This was a call experience, Zendesk has also integrated the Twilio SMS API so that interaction between the agent and the customer can also happen over SMS from the customer’s point of view, but from the agent’s point of view it’s happening like a chat directly within Zendesk.com. A really great piece of software application. We internally at Twilio also use Zendesk because they’ve done a phenomenal job of integrating communications right into the software application that is designed for handling tickets. Those were some great examples of what our customers are doing, the very simplistic idea of a phone number is a software concept, it’s a virtual phone number that could be assigned in software to applications, people, teams or even to listings.

But there are some cases when the phone number is not the right idea. And to illustrate that idea I’ll do one more demo for you. And what I am going to do is on my phone I am going to go on the United Airlines app, an app that I use quite a bit. And this app, I think, is a great app. United has done a phenomenal job of helping their customers find all the information they need about their upcoming flights, what’s happening, where they’re going and if I look at my reservation, I have one coming up in a few days, I’m going from San Francisco to Boston.

I have a lot of details about the flight and when it is, but let’s say I wanted to change this flight. I can change my seats. There’s really no option in this really great multi-million dollar experience to change my flight. Now because I’ve used this app many times I know if I go 3 screens over to the very bottom there is a Contact Us option and that Contact Us option gives me a phone number to get help. And when I tap into that option I’m completely ejected out of that great mobile app experience where I was doing something.

I was trying to get details about my next upcoming flight. Pulled into the IVR, the phone tree of United.com where I have to then explain who I am, why I’m calling, the agent on the other end is frantically trying to get to the same thing, trying to catch up. But it takes a long time, I have to wait for a few minutes, I have to re-authenticate myself, tell them why I’m calling, and then 10/15 minutes later we are at the same point where we originally started which was oh, I’m trying to change my flight from Boston to San Francisco. So we think communications can be a lot better experience if it’s actually embedded in that mobile app.

So we actually went ahead and built a demo mobile app, we call that mobile app Owl Air. And it’s kind of a replica of the United Airlines app but with a few differences around the communications experience. So what you see on the right here is my mobile app. I’m going to log into it and I have a bunch of flight records and on the left here is the agent interface. And say I want to go into my first flight record from Dallas to Las Vegas and I want to change my flight, the option to talk to an agent is right there. I hit change my flight and the call actually happens from within the mobile app and the agent also gets a call within the web browser. Agent knows why I’m calling and says oh hey Manav I see you’re calling to change your flight is that why you’re calling? Oh yep that’s exactly why I’m calling.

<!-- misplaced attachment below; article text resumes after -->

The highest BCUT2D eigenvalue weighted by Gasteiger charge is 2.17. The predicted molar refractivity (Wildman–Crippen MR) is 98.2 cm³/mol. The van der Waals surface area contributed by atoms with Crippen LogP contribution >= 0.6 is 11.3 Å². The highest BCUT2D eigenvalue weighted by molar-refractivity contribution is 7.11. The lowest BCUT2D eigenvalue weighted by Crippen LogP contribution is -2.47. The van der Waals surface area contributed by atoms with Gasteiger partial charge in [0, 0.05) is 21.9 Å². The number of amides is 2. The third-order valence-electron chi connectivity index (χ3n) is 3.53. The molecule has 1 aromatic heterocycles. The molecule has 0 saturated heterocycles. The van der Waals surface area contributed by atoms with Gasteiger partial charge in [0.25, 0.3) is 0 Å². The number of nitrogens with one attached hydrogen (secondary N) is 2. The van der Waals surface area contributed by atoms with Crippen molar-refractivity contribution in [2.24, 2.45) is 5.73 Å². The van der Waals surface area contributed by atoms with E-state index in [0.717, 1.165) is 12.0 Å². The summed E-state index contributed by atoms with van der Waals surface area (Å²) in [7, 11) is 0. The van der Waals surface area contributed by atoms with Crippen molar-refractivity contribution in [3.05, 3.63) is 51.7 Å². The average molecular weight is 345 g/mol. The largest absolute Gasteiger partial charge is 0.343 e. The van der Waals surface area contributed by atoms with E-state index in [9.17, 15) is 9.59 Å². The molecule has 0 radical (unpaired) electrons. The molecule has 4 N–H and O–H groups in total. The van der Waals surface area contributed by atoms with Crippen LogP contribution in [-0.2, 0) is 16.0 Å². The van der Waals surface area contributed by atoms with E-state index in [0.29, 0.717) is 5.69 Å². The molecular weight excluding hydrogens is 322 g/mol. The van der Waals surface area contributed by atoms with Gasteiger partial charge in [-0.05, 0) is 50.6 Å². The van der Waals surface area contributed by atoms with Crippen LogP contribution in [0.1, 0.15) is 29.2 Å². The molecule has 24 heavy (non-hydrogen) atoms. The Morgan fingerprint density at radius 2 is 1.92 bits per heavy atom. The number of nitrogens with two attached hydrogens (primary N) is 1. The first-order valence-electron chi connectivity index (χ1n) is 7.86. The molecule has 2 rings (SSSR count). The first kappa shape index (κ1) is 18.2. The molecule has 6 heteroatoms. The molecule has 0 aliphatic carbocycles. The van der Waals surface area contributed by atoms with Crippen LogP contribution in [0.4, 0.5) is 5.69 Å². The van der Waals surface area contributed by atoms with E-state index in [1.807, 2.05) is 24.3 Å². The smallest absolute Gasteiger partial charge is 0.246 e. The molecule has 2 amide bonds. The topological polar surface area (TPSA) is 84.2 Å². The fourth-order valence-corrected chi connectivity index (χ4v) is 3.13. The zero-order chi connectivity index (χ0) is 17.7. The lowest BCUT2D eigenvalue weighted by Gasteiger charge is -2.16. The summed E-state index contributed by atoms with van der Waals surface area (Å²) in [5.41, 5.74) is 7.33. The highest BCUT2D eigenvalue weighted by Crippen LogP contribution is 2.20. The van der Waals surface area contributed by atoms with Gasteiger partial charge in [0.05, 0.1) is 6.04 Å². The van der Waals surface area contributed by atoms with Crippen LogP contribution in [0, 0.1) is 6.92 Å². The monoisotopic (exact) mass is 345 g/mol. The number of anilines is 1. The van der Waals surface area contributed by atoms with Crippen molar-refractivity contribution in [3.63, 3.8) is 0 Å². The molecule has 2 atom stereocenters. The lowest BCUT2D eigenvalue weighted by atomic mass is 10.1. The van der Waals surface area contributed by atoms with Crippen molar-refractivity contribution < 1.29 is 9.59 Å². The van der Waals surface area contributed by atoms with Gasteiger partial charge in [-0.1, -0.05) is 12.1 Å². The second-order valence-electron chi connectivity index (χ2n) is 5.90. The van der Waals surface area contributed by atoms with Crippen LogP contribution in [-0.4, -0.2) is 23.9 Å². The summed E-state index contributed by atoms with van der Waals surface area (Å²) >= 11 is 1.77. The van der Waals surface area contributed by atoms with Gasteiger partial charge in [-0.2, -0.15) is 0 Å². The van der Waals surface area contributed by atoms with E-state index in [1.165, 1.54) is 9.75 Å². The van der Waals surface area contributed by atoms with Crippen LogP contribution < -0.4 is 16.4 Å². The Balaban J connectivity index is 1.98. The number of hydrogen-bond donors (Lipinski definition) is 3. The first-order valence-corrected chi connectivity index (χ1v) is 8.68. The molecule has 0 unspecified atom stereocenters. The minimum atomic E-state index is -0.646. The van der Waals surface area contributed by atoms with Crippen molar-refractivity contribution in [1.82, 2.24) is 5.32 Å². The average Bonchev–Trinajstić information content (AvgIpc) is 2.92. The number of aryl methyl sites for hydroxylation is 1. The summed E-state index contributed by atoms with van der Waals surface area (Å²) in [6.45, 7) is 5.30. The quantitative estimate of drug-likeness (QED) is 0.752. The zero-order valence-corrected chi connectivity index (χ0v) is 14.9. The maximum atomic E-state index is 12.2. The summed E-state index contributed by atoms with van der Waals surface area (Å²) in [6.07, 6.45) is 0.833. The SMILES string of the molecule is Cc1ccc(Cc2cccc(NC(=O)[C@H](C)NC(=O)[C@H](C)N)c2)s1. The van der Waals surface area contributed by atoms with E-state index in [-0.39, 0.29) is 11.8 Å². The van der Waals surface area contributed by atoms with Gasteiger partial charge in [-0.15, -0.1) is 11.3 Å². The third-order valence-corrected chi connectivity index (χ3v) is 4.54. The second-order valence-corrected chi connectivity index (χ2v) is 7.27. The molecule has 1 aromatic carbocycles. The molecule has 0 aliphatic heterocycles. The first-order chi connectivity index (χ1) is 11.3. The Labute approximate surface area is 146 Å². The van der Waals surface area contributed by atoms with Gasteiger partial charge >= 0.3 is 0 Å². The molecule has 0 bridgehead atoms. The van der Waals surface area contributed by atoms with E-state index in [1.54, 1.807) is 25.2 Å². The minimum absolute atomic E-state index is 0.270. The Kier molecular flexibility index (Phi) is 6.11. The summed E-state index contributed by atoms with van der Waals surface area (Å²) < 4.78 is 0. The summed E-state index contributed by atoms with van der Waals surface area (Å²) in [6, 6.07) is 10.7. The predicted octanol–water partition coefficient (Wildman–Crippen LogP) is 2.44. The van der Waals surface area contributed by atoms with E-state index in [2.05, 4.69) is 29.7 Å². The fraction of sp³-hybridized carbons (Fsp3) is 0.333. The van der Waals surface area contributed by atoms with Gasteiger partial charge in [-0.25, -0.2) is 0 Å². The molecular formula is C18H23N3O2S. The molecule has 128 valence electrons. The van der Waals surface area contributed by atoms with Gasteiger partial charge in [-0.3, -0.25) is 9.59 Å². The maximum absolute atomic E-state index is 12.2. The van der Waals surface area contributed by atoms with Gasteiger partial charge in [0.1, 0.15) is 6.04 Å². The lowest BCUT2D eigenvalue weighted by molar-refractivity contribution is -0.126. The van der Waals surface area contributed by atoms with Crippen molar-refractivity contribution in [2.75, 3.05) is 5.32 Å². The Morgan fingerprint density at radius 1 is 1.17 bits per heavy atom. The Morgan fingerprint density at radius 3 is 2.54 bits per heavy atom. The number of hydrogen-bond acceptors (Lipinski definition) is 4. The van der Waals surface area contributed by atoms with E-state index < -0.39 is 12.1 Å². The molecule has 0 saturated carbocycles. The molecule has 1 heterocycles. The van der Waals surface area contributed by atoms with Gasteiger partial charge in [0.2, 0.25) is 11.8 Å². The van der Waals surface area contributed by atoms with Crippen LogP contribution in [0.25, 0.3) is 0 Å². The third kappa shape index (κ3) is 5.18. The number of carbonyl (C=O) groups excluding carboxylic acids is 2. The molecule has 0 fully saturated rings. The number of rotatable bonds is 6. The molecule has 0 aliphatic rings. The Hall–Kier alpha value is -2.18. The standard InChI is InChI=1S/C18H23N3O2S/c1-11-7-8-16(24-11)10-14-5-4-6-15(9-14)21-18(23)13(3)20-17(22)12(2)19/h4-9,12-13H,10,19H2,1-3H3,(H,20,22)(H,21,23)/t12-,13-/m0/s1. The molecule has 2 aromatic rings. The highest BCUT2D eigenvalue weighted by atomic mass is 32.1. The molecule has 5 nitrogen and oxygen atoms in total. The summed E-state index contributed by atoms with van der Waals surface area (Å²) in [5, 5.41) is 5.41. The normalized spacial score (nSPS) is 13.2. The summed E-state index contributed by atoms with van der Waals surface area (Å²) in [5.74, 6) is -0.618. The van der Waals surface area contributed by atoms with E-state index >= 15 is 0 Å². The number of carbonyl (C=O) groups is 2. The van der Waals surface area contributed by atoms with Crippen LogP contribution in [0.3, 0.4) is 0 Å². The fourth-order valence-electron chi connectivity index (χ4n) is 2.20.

She goes okay great, let me find a different flight, do you want to go on the 19th. Let me find an option for you, looks like there’s an option on the same day. Let me send that option on your screen to see if that’s exactly the flight that I want, why don’t you hit confirm and it will ask you to authenticate yourself, you can Touch ID and I see you there’s an agent on the other side that you’ve verified with Touch ID.

I ask, Hey is there anything else I can help you with? I say no, thank you I’m all set. That’s it. No waiting for hold. No waiting to describe where I was, what I wanted to do. All of that can be done very very quickly. And the agent saves time and the customer gets a lot better experience. So that is where we see things go when communications become a software building block. One parting thought for you, the way individuals speak to each other, communicate with each other has changed, people message each other, they FaceTime each other, they connect with each other so much more easily than it is for individuals to connect with business. And the only reason why it’s frustrating for individuals to contact and communicate with a business is because the software, the technology that we use. And within a business to communicate with our customers holds us back. Our customers expect a lot more from us. It’s time that we expect a lot more from our software and we do better at communicating with our customers.

Thank you very much. Hope you enjoyed this session and you got some great ideas. We look forward to see what you will build..